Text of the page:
The Company produced two books, which are predominantly lists and pictures of contracts; This way Forward, cited below, and Sir Lindsay Parkinson and Company (undated early 1970s?).

TakeoverEdit

In 1973, due to strikes, it suffered an £858,000 loss. In August 1974 it was taken over by Leonard Fairclough & Son, based at Sandiway House in Northwich. In 1982, this company merged with William Press Group to form AMEC.

HousingEdit

For housing estates and maisonettes, it used the Parkwall System of construction. For tower blocks from 8 to 20 storeys it used the Bison Wall Frame System.

ProjectsEdit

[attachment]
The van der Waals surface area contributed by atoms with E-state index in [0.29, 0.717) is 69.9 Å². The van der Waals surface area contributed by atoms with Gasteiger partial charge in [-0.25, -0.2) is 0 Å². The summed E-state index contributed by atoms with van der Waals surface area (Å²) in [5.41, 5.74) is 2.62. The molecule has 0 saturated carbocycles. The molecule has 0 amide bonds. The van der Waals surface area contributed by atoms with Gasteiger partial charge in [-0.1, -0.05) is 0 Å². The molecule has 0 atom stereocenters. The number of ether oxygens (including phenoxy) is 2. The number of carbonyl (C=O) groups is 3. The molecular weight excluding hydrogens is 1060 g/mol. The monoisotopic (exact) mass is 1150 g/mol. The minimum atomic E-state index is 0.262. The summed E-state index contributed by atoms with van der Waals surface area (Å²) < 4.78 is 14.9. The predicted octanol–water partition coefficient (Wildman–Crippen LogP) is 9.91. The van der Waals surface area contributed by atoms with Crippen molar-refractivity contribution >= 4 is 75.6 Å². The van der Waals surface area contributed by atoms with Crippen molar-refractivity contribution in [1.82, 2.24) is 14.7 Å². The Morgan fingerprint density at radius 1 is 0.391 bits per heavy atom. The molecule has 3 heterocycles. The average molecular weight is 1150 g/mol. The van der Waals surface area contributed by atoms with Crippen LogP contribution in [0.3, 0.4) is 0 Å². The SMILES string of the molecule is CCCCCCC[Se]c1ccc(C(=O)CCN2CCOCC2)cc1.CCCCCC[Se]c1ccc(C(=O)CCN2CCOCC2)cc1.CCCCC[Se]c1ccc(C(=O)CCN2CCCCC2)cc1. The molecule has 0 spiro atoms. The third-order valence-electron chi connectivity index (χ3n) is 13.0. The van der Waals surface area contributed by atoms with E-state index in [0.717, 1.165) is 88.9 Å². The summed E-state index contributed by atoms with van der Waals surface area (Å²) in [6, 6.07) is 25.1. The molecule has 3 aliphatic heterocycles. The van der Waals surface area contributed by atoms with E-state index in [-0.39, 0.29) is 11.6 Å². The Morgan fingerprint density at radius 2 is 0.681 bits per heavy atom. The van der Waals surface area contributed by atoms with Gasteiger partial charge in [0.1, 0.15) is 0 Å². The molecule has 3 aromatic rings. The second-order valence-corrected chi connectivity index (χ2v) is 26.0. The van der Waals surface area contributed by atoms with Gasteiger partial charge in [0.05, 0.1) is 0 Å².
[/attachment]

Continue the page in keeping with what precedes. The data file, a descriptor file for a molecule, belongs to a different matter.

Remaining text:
StructuresEdit

RoadsEdit

  • M6 Lancaster bypass (12 miles)
  • M6 junctions 8 to 10
  • M62, A56 to A672 (Windy Hill)
  • M4 Coldra to Crick (23 to 24)
  • M4 Newport By-Pass (25 to 28)
  • M4 junctions 12 to 14
  • M1 (N Ireland) junctions 8 to 9
  • M1 (N Ireland) junctions 10 to 12
  • A470 Llanelltyd By Pass, nr Dolgellau

ReservoirsEdit

ReferencesEdit

  1. ^ a b Anon: This Way Forward A Resume and Record (n/d c.1954)
  2. ^ Hartcup, p. 94
  3. ^ Lancashire County Council Archived 27 September 2011 at the UK Government Web Archive
  4. ^ Motorway Archive M1 Northern Ireland
  5. ^ Midland Links Motorway

SourcesEdit

  • Hartcup, Guy (2011). Code Name Mulberry: The Planning Building and Operation of the Normandy Harbours. Pen & Sword Military. ISBN 978-1848845589.